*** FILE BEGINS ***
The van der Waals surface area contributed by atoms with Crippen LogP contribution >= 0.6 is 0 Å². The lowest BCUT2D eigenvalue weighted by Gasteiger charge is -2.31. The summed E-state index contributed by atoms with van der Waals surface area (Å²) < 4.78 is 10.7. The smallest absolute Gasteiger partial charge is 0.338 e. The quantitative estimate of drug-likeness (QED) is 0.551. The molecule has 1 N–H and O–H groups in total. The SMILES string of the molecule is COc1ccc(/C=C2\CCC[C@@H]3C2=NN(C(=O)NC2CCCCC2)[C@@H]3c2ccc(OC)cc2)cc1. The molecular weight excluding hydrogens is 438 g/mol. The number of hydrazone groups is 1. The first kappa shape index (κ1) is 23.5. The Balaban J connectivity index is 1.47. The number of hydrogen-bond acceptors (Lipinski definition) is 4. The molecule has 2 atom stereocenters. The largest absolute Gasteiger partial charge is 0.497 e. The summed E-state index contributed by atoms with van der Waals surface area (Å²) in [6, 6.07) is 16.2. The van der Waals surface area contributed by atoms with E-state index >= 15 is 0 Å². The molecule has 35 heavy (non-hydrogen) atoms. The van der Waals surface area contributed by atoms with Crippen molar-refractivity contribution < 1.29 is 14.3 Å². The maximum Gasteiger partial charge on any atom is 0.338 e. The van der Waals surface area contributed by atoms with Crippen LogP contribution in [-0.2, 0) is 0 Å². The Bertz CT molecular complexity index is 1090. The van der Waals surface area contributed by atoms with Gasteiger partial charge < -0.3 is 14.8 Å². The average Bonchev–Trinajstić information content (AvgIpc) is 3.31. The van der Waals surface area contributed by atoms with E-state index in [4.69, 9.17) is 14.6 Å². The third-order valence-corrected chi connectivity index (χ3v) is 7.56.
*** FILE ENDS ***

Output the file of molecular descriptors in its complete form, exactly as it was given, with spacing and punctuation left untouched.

The van der Waals surface area contributed by atoms with Crippen LogP contribution >= 0.6 is 0 Å². The lowest BCUT2D eigenvalue weighted by Gasteiger charge is -2.31. The summed E-state index contributed by atoms with van der Waals surface area (Å²) < 4.78 is 10.7. The smallest absolute Gasteiger partial charge is 0.338 e. The quantitative estimate of drug-likeness (QED) is 0.551. The molecule has 1 N–H and O–H groups in total. The SMILES string of the molecule is COc1ccc(/C=C2\CCC[C@@H]3C2=NN(C(=O)NC2CCCCC2)[C@@H]3c2ccc(OC)cc2)cc1. The molecular weight excluding hydrogens is 438 g/mol. The number of hydrazone groups is 1. The first kappa shape index (κ1) is 23.5. The Balaban J connectivity index is 1.47. The number of hydrogen-bond acceptors (Lipinski definition) is 4. The molecule has 2 atom stereocenters. The largest absolute Gasteiger partial charge is 0.497 e. The summed E-state index contributed by atoms with van der Waals surface area (Å²) in [6, 6.07) is 16.2. The van der Waals surface area contributed by atoms with E-state index >= 15 is 0 Å². The molecule has 35 heavy (non-hydrogen) atoms. The van der Waals surface area contributed by atoms with Crippen molar-refractivity contribution < 1.29 is 14.3 Å². The maximum Gasteiger partial charge on any atom is 0.338 e. The van der Waals surface area contributed by atoms with Crippen LogP contribution in [-0.2, 0) is 0 Å². The Bertz CT molecular complexity index is 1090. The van der Waals surface area contributed by atoms with Gasteiger partial charge < -0.3 is 14.8 Å². The average Bonchev–Trinajstić information content (AvgIpc) is 3.31. The van der Waals surface area contributed by atoms with E-state index in [4.69, 9.17) is 14.6 Å². The third-order valence-corrected chi connectivity index (χ3v) is 7.56.